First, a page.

[Brussels, 24 November 2010] On the occasion of the 29th anniversary  of the International Day for the Elimination of Violence against Women, the European Women’s Lobby has launched a call for the European Union to take action to eliminate the most prevalent human rights abuse within its borders.
It is estimated that almost every other woman in Europe suffers gender-based violence at some point in her life, with one in five falling victim to domestic violence and one in ten to rape or forced sexual acts.
According to women’s associations, the lack of EU-level data, action plan or legislation tackling male violence against women is symptomatic of a widespread trivialisation of the issue and denial of women’s fundamental rights. ‘The European Union is always so concerned about human rights abuses in other areas of the world, but huge numbers of women living in Europe are denied their most basic rights to physical security on a daily basis and there is no EU legislation addressing this phenomenon’, says Rada Boric, Executive member of the European Women’s Lobby (EWL) which represents more than 2500 women’s organisations throughout the EU. ‘In many EU countries, there is not even any official data on the prevalence of such violence, and impunity is widespread, leaving perpetrators free from prosecution and women victims without support and proper recognition by the judicial system.’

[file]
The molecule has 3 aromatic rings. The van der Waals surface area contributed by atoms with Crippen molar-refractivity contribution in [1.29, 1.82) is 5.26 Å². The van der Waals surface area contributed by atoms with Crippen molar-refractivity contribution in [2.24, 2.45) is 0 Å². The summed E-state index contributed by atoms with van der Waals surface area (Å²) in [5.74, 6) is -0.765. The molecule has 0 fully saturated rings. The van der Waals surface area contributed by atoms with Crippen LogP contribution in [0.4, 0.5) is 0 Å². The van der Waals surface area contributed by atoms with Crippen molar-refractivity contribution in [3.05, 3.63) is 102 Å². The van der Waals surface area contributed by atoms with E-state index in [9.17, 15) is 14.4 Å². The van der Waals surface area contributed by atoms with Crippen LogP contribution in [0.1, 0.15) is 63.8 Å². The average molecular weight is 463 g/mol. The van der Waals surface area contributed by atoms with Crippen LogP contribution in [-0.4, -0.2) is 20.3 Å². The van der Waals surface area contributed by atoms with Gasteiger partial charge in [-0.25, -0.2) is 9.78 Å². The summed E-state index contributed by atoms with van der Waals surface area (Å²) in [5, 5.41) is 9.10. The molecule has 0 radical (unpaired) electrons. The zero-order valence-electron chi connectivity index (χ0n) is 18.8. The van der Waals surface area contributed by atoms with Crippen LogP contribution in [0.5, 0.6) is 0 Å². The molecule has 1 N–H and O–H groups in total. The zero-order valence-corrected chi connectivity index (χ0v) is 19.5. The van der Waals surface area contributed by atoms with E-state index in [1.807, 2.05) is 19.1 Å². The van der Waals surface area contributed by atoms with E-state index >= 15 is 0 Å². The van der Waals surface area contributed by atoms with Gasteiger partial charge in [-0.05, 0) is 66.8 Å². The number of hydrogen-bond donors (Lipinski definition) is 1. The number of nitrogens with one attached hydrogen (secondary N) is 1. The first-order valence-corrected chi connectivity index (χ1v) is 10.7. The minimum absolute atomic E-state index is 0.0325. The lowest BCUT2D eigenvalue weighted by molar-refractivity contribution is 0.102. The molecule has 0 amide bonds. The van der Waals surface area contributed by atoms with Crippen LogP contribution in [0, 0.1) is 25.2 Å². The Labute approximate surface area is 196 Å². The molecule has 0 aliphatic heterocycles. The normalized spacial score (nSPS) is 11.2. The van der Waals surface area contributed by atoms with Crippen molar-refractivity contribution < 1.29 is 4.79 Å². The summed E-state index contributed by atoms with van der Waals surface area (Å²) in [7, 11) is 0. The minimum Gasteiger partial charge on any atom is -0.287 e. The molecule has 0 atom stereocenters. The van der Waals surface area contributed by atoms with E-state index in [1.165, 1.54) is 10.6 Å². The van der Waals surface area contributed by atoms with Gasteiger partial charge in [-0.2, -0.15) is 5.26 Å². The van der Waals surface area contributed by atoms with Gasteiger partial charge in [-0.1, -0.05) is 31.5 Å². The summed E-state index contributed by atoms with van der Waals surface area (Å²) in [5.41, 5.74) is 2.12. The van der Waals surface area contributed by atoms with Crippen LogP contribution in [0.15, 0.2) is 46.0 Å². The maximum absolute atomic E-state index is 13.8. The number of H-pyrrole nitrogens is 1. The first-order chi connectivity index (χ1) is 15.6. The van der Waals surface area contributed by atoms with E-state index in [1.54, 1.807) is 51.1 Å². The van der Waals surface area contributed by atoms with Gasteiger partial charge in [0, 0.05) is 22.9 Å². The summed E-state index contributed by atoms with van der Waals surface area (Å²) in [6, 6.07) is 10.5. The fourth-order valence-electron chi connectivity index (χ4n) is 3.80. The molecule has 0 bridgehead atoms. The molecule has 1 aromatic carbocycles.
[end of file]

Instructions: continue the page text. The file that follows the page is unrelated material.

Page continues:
As the 30th anniversary of the International Day for the Elimination of Violence against Women draws closer, activists are nevertheless hopeful that change is at hand. In March 2010, the Council of the EU requested the European Commission to collect comparable data on violence against women throughout the EU and draw up a comprehensive Strategy for preventing and combating all forms of such violence. In September, the European Parliament called for a European Year for combating Violence against Women.
‘At a time when many shelters and other programmes for women victims of violence are being forced to close due to funding cuts, this political commitment by all of the EU member states, backed by the European Parliament, could not be more urgent’, comments Myria Vassiliadou, EWL Secretary General. ‘We look forward to having by this time next year a European Strategy and legislation on the table which will spell the beginning of the end for male violence against women in the EU. For the first time in 30 years, perhaps the 2011 anniversary of the International Day for the Elimination of Violence against Women will be a time for celebration in Europe,’ she concludes.
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 Women’s rights activists have been marking 25 November as the Day to combat Violence against Women since 1981. In 1999, it was officially recognised by the United Nations.